Tag:Purdue
Posted on: March 30, 2011 3:52 pm
Edited on: March 30, 2011 4:05 pm
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Source: Painter staying at Purdue

Matt Painter has rejected a contract offer from Missouri and decided to remain at Purdue thanks to a new and extended contract that has been agreed upon in principle, a source told CBSSports.com on Wednesday.

An official announcement is expected soon.

Painter's decision to remain at his alma mater ends a wild few days on the coaching carousel during which Purdue and Missouri both made very public pleas -- Purdue to try to keep him, Missouri to try to take him -- for the man who has been named Big Ten Coach of the Year in three of the past four seasons. Despite those honors -- and five straight NCAA tournament appearances -- Purdue had been paying Painter only $1.3 million annually. That number ranks eighth in the Big Ten and is among the reasons Missouri believed he could be lured from the place where he was tabbed as Gene Keady's replacement before Keady retired in 2005.

Details of Painter's new deal are unclear, but he will receive a significant raise. His staff will also receive notable pay increases and be afforded a budget to operate like a true high-major program, something that was never the case in Painter's first six seasons with the Boilermakers.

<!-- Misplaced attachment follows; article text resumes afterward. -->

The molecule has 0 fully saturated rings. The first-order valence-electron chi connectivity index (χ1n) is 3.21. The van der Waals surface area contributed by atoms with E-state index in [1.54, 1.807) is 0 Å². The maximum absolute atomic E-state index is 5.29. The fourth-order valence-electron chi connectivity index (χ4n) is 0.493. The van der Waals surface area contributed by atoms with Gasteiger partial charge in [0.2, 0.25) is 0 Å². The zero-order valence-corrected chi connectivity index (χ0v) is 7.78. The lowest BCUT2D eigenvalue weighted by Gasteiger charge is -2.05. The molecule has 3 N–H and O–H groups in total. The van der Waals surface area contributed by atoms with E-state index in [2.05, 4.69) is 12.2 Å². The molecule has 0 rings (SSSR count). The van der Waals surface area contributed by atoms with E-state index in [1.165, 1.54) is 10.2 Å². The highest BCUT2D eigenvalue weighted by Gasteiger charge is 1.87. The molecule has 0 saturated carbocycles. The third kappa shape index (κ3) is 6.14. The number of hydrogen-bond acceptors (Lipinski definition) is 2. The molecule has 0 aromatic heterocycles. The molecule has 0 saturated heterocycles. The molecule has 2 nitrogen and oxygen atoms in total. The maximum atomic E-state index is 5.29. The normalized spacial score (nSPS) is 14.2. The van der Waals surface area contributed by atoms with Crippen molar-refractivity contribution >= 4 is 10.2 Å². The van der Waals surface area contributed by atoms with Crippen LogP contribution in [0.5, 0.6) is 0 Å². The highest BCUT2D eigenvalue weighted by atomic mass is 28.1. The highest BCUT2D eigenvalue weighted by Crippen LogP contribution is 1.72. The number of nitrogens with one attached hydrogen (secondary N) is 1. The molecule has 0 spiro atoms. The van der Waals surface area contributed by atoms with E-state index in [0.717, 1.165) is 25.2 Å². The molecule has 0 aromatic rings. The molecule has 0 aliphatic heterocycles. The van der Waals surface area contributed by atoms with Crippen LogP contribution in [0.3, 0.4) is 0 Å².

Missouri's search for a new coach will now move on to secondary candidates.

Mike Anderson left Missouri for Arkansas last week.
Category: NCAAB
Posted on: March 28, 2011 1:45 pm
Edited on: March 28, 2011 4:10 pm
 

Report: Painter to meet with Missouri officials

Purdue coach Matt Painter will meet with Missouri officials over the next 48 hours about the school's vacant head coaching position, according to a report in the St. Louis Post-Dispatch.

It is believed that Missouri could offer Painter a contract worth more than $2 million annually. Purdue only pays Painter around $1.3 million a year -- though he'll make around $1.9 million this year because of bonuses earned during this 25-win season, according to the Indianapolis Star. Still, Painter's base salary ranks in the bottom half of the Big Ten.

"Matt wants a situation where he will be able to make a run for a national championship," former Purdue coach Gene Keady told CBSSports.com on Monday. "The administration here has to step up and help him."

That said, Keady added this: "I think he'll stay."

Painter has led Purdue to five straight NCAA tournament appearances and two Sweet 16s in six total seasons. Purdue has finished in the top two of the Big Ten in each of the past four seasons.

Missouri is looking for a coach to replace Mike Anderson.

Anderson left for Arkansas last week.
Category: NCAAB
Posted on: March 11, 2011 3:37 pm
Edited on: March 12, 2011 12:16 am
 

Friday Wrap-up

NEW YORK -- Kemba Walker dominated at Madison Square Garden again.

Tom Izzo suddenly has a dangerous basketball team again.

And Jimmer went Jimmer in a bigtime way.

Here's Friday's Wrap-up to recap a busy day of college basketball.